Stoker challenges the stereotype of women and misogyny in Dracula. Stoker challenge that women are mentally below men, he describes Mina’s power play “He opened it, and for an instant his face fell. Then he stood up and bowed. ‘Oh, you so clever woman!’ he said. ‘I long knew that Mr. Jonathan was a man of much thankfulness; but see, his wife have all the good things. And will you not so honour me and so help me as to read it for me? Alas! I know not the shorthand.’” (stoker 164). This is Mina’s power play, intended to show off her ability of shorthand to Van Helsing and try to earn his respect and tell him what she can do. This challenge the stereotype that women can’t be smarter than men and can only be the “angle in the house”. Mina show her proficiency and earn others respect. Stoker also challenge the stereotype that women must depend on men. In this situation Mina is independent and confident and overpowering Van Helsing for the first time. Stoker also challenge the traditional role of man and women, when men are rational and dominate and women are emotional and submissive. He makes Jonathan feminine by let him cried out after his wife is infected “‘In god’s name what does this mean?’ Harker cried out, ‘Dr Seward, Dr Van Helsing, what is it? What has happened? What is wrong? Mina, dear what is it? What does that blood mean? My god, my god! Has it come to this!’ and raising him to his knees, he beat his hands wildly together. ‘good god help us! Help her! Oh, help her!’” (stoker 248). In this scene, Jonathan is very feminine and Mina is more rational. This challenge the stereotype that man is always logical and women is emotional. Mina is tough, rational and calm while Jonathan is desperate and emotional. Stoker also challenge the traditional stereotype by making Mina the hero in the novel. In the novel. Stoker let Mina argues “I know that you must fight –that you must destroy even as you destroy the false Lucy so that the true Lucy might live hereafter; but it is not a work of hate, that poor soul who has wrought all this misery is the saddest case of all, just think what will be his joy when he too is destroyed in his worser part that his better part may have spiritual immortality. You must be pitiful to him too, though it may not hold your hands from his destruction” (stoker 269). It’s obviously that Mina is more considerate and logical in this situation. Mina is tougher than the man and more sympathetic and is becoming the main hero of the novel. When the men all got carried away by anger, Mina is still rational and figured out reasonable solutions. This challenge the stereotype when women only appear as men’s helper and only take a small portion of the story. Also, in the story, Mina is a working women and knows shorthand, she is the representative new women. Just like Senf explains: “Mina Harker not only escapes the fate of the other women: she is also largely responsible for the capture and ultimate destruction of Dracula” (Senf). This greatly challenge the fact that women can only save by men, and always appear mere as appendix to the men. In the second half of the story, Mina is giving out useful suggestions, comforting the men and getting involved in the men’s world. Mina is brave and independent and has always be practicing shorthand waiting for the opportunity to use the skill, she changes her fate with her own hand. To sum up, Stoker challenge the sexism stereotype in Victorian age and inspire women in Victorian age to fight for equality.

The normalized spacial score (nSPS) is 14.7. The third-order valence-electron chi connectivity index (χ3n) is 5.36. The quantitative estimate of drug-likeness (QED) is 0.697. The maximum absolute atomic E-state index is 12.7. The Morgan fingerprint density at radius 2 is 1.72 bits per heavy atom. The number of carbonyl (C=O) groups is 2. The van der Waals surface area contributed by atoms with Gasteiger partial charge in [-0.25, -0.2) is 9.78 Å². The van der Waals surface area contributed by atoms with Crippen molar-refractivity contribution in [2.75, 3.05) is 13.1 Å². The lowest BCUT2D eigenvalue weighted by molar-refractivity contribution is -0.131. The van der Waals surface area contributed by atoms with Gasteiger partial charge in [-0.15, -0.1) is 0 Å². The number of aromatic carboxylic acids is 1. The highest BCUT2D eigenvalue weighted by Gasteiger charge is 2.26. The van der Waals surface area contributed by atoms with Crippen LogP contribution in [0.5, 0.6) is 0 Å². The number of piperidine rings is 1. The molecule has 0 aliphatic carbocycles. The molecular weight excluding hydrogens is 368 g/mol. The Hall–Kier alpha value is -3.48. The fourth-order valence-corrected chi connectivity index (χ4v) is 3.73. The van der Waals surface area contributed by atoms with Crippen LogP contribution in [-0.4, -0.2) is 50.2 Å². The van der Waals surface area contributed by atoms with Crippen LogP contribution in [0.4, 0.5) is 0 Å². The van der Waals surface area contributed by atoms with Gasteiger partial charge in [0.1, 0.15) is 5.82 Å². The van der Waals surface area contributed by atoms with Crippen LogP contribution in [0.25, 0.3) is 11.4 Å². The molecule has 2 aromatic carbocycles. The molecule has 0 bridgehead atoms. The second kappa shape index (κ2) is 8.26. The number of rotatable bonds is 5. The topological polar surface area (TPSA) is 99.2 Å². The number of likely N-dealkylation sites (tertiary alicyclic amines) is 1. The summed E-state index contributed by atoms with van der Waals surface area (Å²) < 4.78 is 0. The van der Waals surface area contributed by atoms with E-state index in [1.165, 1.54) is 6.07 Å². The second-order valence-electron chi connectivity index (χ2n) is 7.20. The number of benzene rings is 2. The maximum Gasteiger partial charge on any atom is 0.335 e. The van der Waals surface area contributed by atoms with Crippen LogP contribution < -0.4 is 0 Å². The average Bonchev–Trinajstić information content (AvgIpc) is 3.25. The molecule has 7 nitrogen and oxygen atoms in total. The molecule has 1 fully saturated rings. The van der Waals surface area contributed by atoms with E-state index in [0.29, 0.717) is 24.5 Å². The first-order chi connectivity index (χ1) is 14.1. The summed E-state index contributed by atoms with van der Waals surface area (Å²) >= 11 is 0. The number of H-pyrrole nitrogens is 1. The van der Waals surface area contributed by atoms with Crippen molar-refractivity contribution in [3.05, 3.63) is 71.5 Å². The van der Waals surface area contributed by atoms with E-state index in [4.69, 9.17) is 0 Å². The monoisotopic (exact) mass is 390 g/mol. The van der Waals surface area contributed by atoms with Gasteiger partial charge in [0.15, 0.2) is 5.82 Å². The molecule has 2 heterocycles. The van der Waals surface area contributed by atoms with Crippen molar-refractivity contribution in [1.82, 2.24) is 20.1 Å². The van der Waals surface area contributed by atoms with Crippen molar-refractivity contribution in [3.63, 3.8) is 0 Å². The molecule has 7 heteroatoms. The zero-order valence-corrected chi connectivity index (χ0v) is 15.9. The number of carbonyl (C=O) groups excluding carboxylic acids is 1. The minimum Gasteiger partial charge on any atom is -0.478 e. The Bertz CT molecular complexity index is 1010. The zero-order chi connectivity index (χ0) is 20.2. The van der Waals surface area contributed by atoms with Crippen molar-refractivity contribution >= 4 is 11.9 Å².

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Misogyny happened because women were too dependent on men. Just like Ortberg explains: “The popular Victorian image of the ideal wife/woman came to be ‘the Angel in the House’; she was expected to be devoted and submissive to her husband. The Angel was passive and powerless, meek, charming, graceful, sympathetic, self-sacrificing, pious, and above all–pure” (Ortberg). This clearly indicate the reason why men look down upon women, women in Victorian age is always submissive and devoted. They can’t live without the support of their husband and men is always the breadwinner in the family. Victorian women’s fate is controlled by men thus they are at a unequal status. The Powerless, meek, pure women is favored by men, but not respected by them. In conclusion, the stereotype of “angel in the house” makes women too dependent on men, which is why misogyny take place.

Today, Misogyny is still a major issue affecting the equality of society. As Marcotte introduced: “One of the more peculiar results of the modern digital age is the rise of the “men’s rights activists” (MRAs). Previously known simply as misogynists, these men—and not a few women—have rebranded themselves as the defenders of men against feminism, which they view as a hegemonic force that isn’t about equality but female dominance” (Marcotte). Nowadays, there are still shadows of the patriarchal society. These men use “men’s right” to cover for their oppression towards women. They discriminate women so they can feel “masculine”. These people can’t free themselves from the gender stereotype thus they are always angry and always judging others. Not only misogyny happened as a social event, it is also affecting the equality in everyday life. Just like Girous and Vredenburg argued in their paper: “when a women is emotional, she is ‘hysterical’ and she’s penalized for it. When a man does the same, he’s ‘outspoken’ and there are no repercussions” (Girous, Vredenburg). This is a classic gender stereotype and an indication of misogyny. Men is always considered logical and superior than women, and women is always considered emotional and vexatious. So, when women is emotional, nobody takes her seriously and will make fun of her agony. To make this problem worse, people don’t take this kinds of misogyny seriously. People who argue with this kind of behavior will often be considered as overreact and hypocritical. To sum up, misogyny today is sometimes hard to detected but it is a serious inequality and discrimination that affects people’s daily life.

In conclusion, Dracula describes and challenge the misogyny in Victorian age reflecting the patriarchal society’s discrimination towards women. Bram Stoker’s work reminds people the importance of equality and still reflects to today’s social issues, giving out useful advice on how to achieve equality.

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Misogyny in Victorian Age in Dracula. (2022, February 17). Edubirdie. Retrieved December 3, 2022, from